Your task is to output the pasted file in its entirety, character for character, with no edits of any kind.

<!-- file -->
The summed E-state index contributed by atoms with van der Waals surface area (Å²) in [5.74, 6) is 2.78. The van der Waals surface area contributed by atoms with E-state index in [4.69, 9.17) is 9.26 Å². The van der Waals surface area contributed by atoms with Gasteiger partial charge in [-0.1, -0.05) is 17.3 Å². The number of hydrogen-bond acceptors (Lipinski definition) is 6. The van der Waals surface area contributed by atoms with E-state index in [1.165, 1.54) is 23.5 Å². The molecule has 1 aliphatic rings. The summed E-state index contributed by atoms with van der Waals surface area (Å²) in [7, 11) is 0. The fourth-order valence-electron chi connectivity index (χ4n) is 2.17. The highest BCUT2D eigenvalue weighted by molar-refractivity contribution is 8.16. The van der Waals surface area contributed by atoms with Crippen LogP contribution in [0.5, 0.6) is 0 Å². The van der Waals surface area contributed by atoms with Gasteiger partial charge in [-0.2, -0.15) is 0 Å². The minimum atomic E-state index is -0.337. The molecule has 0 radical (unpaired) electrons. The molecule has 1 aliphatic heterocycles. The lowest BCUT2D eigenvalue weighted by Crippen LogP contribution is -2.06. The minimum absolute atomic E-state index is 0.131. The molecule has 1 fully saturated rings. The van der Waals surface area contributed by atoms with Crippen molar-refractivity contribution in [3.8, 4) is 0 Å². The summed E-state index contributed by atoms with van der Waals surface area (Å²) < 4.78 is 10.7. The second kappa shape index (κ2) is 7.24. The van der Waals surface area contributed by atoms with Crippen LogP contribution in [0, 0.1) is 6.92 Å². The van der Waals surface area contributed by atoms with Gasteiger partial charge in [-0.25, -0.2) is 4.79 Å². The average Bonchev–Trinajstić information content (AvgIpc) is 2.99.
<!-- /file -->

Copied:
The summed E-state index contributed by atoms with van der Waals surface area (Å²) in [5.74, 6) is 2.78. The van der Waals surface area contributed by atoms with E-state index in [4.69, 9.17) is 9.26 Å². The van der Waals surface area contributed by atoms with Gasteiger partial charge in [-0.1, -0.05) is 17.3 Å². The number of hydrogen-bond acceptors (Lipinski definition) is 6. The van der Waals surface area contributed by atoms with E-state index in [1.165, 1.54) is 23.5 Å². The molecule has 1 aliphatic rings. The summed E-state index contributed by atoms with van der Waals surface area (Å²) in [7, 11) is 0. The fourth-order valence-electron chi connectivity index (χ4n) is 2.17. The highest BCUT2D eigenvalue weighted by molar-refractivity contribution is 8.16. The van der Waals surface area contributed by atoms with Crippen LogP contribution in [0.5, 0.6) is 0 Å². The van der Waals surface area contributed by atoms with Gasteiger partial charge in [-0.2, -0.15) is 0 Å². The minimum atomic E-state index is -0.337. The molecule has 0 radical (unpaired) electrons. The molecule has 1 aliphatic heterocycles. The lowest BCUT2D eigenvalue weighted by Crippen LogP contribution is -2.06. The minimum absolute atomic E-state index is 0.131. The molecule has 1 fully saturated rings. The van der Waals surface area contributed by atoms with Crippen molar-refractivity contribution in [3.8, 4) is 0 Å². The summed E-state index contributed by atoms with van der Waals surface area (Å²) < 4.78 is 10.7. The second kappa shape index (κ2) is 7.24. The van der Waals surface area contributed by atoms with Crippen LogP contribution in [0, 0.1) is 6.92 Å². The van der Waals surface area contributed by atoms with Gasteiger partial charge in [-0.25, -0.2) is 4.79 Å². The average Bonchev–Trinajstić information content (AvgIpc) is 2.99.